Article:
Micheline Ostermeyer, a piano, discus and shot put virtuoso
Of all the proving grounds for future Olympic stars, the Conservatoire National Supérieur de musique et de danse de Paris does not rank high. It is one of Europe's great academies for music and dance, and yet it did deliver one of the great performers of the 1948 Games.
Pianist Micheline Ostermeyer came from artistic stock. Her relations included the great novelist Victor Hugo and her mother had insisted she start learning the piano at the age of four.
She had graduated with high honours from the Conservatoire but was also a national-standard athlete in a variety of disciplines. She decided to pursue both obsessions. Like the Dutch Fanny Blankers-Koen, Ostermeyer was a versatile athlete. She had won national titles at hurdles, sprints, high jump, shot put, discus and pentathlon. Indeed, she had 13 national titles to her credit, and it proved a difficult choice to decide which events she would enter.
In the end, she went for three – discus, high jump and shot put. First up was the discus, a sport she had only taken up a few months before. With one throw left, she was in Bronze medal position yet she had thrown further each round. Now, at the end, Ostermeyer summoned one huge final effort to overtake both her team-mate Jacqueline Mazéas as well as Italy's Edera Cordiale-Gentile to win by an astonishing margin of 75cm.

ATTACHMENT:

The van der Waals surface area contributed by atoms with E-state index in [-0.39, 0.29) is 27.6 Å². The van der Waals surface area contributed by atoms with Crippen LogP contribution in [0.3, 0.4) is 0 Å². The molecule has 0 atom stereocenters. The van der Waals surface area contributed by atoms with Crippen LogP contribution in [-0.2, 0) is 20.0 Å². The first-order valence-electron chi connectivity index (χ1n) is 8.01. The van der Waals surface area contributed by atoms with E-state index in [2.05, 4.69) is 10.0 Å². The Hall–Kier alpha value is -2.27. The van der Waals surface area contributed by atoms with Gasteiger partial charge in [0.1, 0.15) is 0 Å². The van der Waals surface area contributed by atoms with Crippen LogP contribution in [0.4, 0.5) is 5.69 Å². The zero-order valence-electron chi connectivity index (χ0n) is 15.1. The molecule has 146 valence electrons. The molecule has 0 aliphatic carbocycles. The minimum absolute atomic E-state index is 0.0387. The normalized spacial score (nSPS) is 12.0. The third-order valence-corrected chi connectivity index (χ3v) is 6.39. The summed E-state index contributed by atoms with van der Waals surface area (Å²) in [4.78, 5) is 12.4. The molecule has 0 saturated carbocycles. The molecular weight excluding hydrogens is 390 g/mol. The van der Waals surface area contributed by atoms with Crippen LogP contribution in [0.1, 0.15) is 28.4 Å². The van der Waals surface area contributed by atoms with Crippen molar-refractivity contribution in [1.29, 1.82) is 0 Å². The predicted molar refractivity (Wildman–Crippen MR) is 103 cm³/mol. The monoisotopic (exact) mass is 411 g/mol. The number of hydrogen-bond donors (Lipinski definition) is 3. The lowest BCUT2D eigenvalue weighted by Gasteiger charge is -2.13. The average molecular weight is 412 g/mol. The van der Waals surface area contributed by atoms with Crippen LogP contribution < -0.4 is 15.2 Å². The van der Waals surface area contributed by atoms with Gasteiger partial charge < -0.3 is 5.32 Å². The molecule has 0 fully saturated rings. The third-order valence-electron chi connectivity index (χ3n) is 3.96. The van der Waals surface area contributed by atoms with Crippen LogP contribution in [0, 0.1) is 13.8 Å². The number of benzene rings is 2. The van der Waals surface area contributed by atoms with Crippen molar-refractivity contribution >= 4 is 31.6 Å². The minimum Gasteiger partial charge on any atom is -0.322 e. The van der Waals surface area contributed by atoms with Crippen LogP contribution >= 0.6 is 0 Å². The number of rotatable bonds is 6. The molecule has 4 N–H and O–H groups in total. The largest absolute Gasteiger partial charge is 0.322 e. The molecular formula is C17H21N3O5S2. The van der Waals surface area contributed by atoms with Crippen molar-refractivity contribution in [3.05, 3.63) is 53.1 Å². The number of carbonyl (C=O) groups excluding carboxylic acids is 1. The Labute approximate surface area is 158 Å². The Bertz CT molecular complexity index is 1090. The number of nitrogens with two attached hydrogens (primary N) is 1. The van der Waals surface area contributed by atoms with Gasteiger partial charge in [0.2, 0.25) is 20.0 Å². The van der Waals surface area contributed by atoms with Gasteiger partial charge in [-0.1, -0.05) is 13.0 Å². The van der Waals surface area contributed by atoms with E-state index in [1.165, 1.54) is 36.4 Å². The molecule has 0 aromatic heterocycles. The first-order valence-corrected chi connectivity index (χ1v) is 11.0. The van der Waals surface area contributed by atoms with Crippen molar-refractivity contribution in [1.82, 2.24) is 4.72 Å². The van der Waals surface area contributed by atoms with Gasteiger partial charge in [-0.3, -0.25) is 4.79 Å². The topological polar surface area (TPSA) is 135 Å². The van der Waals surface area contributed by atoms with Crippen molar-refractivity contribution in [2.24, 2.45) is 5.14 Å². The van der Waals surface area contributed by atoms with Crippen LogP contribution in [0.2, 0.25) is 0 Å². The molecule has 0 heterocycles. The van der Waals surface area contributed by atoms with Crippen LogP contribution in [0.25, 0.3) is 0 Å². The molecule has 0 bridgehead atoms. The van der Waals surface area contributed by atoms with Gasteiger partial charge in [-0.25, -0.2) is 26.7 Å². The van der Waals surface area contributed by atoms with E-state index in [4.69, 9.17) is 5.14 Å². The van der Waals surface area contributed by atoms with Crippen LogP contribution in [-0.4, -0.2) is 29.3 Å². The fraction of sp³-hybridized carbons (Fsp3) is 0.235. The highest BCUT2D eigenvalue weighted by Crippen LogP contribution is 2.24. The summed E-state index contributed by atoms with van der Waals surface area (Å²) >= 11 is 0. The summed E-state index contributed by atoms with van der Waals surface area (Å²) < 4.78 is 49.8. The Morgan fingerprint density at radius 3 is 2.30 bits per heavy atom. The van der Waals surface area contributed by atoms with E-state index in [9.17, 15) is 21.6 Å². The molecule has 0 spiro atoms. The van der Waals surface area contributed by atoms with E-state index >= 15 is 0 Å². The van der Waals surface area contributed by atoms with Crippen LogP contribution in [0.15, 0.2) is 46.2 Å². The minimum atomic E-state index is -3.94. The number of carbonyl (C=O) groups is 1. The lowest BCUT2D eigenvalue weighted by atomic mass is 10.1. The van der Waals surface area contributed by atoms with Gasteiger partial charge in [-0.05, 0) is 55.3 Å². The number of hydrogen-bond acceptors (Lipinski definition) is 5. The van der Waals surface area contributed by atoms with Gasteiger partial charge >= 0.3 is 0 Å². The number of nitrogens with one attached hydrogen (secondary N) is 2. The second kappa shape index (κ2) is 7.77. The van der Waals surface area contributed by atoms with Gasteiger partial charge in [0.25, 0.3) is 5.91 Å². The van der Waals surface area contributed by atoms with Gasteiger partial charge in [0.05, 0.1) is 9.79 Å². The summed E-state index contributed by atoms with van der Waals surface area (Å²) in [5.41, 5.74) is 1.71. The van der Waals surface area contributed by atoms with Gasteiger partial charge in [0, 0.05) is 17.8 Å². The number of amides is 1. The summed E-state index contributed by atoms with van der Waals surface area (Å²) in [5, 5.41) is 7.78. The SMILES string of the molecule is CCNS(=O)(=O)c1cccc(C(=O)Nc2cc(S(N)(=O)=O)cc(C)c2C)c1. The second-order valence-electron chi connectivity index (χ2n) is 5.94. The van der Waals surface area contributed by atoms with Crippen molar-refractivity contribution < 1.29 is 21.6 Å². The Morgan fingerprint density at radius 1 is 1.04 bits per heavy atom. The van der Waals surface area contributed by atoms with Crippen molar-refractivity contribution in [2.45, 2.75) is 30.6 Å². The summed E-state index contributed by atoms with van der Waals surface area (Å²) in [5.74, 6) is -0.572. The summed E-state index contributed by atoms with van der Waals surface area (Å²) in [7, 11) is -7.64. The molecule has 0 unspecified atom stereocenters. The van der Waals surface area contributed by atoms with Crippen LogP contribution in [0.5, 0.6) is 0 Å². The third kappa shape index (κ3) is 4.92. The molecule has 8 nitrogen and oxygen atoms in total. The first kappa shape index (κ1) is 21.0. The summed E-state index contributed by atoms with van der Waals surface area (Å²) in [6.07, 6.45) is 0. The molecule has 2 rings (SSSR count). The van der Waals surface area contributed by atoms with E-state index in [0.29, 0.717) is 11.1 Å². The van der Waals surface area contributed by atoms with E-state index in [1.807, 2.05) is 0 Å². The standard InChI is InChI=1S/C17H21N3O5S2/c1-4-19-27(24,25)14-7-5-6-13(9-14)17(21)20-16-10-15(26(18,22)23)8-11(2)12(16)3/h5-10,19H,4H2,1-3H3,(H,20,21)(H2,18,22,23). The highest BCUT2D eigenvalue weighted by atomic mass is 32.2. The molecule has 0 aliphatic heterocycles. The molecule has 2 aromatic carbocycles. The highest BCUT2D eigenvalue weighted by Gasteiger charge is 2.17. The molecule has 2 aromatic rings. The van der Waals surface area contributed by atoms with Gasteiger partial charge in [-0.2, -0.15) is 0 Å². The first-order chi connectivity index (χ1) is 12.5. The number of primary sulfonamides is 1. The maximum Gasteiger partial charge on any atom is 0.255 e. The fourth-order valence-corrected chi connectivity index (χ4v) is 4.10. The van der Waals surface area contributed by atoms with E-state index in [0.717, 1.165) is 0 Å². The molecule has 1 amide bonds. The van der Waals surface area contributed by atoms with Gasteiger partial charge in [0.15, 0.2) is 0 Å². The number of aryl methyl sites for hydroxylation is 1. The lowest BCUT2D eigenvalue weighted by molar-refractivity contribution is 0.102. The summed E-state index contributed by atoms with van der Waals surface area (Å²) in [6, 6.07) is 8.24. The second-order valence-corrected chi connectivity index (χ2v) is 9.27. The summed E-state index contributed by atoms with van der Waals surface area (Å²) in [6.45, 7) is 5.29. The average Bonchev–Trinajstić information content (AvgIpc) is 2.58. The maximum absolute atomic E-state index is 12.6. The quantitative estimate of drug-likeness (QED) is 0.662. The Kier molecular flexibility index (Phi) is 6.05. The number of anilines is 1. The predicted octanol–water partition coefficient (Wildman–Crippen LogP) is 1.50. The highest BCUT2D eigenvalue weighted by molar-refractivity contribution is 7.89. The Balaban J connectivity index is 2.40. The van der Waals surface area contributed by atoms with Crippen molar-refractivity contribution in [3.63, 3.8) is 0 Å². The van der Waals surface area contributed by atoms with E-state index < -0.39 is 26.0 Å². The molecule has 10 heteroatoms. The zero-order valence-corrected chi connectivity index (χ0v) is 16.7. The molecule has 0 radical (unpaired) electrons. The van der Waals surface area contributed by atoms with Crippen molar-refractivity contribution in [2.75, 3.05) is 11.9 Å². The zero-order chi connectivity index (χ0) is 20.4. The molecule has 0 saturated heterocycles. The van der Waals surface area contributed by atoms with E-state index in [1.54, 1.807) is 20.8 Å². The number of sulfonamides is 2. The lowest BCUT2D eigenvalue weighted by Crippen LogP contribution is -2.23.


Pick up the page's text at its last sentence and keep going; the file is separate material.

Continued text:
Four days later came the shot put final. It was the first time the women's version of the sport had been included in the Olympic programme, and Ostermeyer was the dominant performer. She won by 66cm and celebrated her victory by performing an impromptu Beethoven recital at the French team's headquarters.
After another short break, she returned to action for the high jump, and, using a distinctive rolling style, matched the French record to finish third. She ended the Games with two gold medals and a bronze, a remarkable haul for a remarkable person.
Micheline Ostermeyer did not compete in the Olympic Games again, but did continue her musical career. She announced her return to music by playing to three different audiences in a single evening, and went on to play hundreds of concerts and make many recordings. She spent more than 30 years teaching music, inspiring children as much as she had once inspired sports fans.